Cut for length )
rhu: (torah)

With thanks to [livejournal.com profile] gnomi and to [livejournal.com profile] introverte's Ulpan teacher, I have fixed some glaring errors. Revised text behind the cut )

This text is covered by copyright but is available under a Creative Commons "BY" license.

rhu: (torah)

With thanks to [livejournal.com profile] gnomi and to [livejournal.com profile] introverte's Ulpan teacher, I have fixed some glaring errors. Revised text behind the cut )

This text is covered by copyright but is available under a Creative Commons "BY" license.

rhu: (torah)

[This is a revised re-post of an earlier friends-locked draft.]

In compiling and editing my own siddur, I have come across the problem of what to do about על הניסים (the prayer “For the Miracles”) for יום העצמאות (Israel’s Independence Day). Cut for length )

rhu: (torah)

[This is a revised re-post of an earlier friends-locked draft.]

In compiling and editing my own siddur, I have come across the problem of what to do about על הניסים (the prayer “For the Miracles”) for יום העצמאות (Israel’s Independence Day). Cut for length )

rhu: (torah)
Last night, I was reading a book about how one observes Israel Independence Day and stumbled across a beautiful discussion of one of the central prayers of Chanukah. I want to share it, even if it’s a little late. Read more... )
rhu: (torah)
Last night, I was reading a book about how one observes Israel Independence Day and stumbled across a beautiful discussion of one of the central prayers of Chanukah. I want to share it, even if it’s a little late. Read more... )

Who knew?

Dec. 13th, 2009 09:33 pm
rhu: (Default)
According to Wikipedia, the familiar English rendition of "Maoz Tzur" (it can't in all fairness be called a translation) was coauthored by none other than Jastrow of lexicographical fame.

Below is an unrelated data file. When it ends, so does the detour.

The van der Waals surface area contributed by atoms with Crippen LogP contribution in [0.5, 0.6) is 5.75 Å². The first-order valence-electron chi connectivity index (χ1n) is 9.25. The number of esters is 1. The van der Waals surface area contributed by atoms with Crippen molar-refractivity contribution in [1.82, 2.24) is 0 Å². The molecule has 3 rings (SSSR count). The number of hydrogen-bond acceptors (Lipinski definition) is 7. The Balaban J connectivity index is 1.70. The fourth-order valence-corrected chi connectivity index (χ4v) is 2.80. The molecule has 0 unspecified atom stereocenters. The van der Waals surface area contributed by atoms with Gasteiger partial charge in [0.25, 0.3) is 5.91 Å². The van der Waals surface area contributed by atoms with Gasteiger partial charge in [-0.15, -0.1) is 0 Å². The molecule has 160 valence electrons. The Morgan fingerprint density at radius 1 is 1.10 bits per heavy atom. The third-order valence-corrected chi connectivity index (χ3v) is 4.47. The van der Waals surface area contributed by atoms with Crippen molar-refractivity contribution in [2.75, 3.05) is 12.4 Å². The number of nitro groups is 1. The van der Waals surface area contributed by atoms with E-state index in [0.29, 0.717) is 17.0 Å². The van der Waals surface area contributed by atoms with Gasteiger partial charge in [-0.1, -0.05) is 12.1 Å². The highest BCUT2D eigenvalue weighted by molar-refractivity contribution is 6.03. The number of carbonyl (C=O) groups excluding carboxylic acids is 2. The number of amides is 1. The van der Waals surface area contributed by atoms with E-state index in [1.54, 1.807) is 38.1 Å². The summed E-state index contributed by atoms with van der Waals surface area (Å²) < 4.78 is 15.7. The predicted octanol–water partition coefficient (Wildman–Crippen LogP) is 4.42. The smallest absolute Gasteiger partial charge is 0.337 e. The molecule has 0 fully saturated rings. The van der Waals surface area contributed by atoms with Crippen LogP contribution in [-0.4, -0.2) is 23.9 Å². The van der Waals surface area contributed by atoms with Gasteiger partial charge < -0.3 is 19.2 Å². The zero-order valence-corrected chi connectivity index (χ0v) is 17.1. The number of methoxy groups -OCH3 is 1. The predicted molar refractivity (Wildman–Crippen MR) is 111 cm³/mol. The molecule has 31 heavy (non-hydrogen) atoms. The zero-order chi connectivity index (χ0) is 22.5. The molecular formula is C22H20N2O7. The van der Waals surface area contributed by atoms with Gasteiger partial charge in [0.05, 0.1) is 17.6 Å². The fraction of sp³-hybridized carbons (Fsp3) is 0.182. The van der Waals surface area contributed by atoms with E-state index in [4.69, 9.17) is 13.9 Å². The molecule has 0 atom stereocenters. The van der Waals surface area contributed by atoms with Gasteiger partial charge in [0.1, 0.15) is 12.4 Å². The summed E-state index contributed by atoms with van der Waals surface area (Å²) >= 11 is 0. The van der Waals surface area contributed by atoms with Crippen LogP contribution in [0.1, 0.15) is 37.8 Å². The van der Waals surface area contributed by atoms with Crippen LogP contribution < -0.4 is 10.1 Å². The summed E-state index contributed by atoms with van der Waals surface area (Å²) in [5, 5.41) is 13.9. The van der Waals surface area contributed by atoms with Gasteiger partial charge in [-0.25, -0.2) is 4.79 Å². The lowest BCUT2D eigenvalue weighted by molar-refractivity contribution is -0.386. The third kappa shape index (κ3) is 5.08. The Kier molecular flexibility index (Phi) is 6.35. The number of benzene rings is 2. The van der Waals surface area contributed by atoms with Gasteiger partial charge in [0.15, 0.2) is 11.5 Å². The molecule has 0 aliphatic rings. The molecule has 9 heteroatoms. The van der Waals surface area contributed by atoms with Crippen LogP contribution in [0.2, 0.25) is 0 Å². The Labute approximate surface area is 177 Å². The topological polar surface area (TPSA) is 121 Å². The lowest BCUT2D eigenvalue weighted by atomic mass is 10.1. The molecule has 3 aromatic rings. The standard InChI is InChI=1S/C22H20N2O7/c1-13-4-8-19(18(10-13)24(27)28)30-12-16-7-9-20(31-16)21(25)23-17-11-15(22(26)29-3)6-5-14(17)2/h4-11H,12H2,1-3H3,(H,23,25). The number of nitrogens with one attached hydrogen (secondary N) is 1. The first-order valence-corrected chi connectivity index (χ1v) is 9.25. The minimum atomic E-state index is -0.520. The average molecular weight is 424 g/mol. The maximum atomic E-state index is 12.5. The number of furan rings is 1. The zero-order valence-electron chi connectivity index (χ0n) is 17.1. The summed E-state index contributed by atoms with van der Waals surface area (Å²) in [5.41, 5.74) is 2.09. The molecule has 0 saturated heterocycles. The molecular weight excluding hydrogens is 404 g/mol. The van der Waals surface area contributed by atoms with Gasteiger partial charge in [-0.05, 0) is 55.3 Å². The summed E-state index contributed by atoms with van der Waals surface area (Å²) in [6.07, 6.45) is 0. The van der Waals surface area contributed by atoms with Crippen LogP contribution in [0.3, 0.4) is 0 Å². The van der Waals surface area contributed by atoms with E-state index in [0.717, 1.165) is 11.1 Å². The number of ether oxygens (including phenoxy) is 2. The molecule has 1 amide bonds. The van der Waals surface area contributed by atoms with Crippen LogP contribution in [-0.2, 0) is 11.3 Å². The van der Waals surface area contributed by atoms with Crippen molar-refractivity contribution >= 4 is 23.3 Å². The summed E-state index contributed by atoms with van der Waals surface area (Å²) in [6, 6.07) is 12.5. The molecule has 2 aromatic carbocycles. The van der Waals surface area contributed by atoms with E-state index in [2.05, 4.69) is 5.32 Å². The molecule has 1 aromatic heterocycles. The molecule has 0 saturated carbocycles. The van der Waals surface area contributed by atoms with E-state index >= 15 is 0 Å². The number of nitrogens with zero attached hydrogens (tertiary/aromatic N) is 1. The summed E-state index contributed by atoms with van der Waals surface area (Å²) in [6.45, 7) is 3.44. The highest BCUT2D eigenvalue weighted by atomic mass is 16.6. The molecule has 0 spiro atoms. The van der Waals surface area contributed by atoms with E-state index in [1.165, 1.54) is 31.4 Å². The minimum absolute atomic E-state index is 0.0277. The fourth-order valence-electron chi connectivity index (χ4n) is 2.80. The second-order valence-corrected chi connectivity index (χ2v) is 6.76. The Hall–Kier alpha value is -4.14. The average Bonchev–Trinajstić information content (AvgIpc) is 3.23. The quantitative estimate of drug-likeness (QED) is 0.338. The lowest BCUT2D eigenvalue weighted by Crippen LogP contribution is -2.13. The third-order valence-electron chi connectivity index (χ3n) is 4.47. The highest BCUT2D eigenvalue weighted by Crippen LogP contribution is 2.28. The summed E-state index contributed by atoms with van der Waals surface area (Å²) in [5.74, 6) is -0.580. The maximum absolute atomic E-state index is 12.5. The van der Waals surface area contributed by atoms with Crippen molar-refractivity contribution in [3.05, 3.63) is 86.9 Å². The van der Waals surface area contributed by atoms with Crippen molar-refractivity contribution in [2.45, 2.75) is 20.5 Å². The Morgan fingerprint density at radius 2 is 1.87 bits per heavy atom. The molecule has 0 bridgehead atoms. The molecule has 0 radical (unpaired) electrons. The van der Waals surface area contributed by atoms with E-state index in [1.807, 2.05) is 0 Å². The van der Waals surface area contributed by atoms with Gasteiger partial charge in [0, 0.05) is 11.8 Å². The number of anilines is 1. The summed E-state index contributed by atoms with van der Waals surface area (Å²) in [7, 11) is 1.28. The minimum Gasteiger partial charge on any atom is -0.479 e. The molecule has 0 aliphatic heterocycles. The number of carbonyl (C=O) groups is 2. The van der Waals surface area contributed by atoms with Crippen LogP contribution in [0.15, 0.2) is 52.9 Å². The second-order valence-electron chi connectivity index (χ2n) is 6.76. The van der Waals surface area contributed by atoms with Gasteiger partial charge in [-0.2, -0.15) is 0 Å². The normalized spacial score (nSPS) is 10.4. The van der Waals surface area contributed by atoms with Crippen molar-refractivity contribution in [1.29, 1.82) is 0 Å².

Who knew?

Dec. 13th, 2009 09:33 pm
rhu: (Default)
According to Wikipedia, the familiar English rendition of "Maoz Tzur" (it can't in all fairness be called a translation) was coauthored by none other than Jastrow of lexicographical fame.
rhu: (torah)
I have heard that some people say an "Al hanissim" on Yom Haatzmaut and Yom Yerushalayim. I am curious about the texts that are used, where those texts originated, and how widespread the custom is becoming. I've done a Google search (but I don't know whether what I've found is just one person's invention or a wider community's minhag) and I've seen the text in Siddur Sim Shalom (but I don't know the provenance of that text).

Thoughts? Can you pass this on to your various networks?
rhu: (torah)
I have heard that some people say an "Al hanissim" on Yom Haatzmaut and Yom Yerushalayim. I am curious about the texts that are used, where those texts originated, and how widespread the custom is becoming. I've done a Google search (but I don't know whether what I've found is just one person's invention or a wider community's minhag) and I've seen the text in Siddur Sim Shalom (but I don't know the provenance of that text).

Thoughts? Can you pass this on to your various networks?

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rhu: (Default)
Andrew M. Greene

January 2013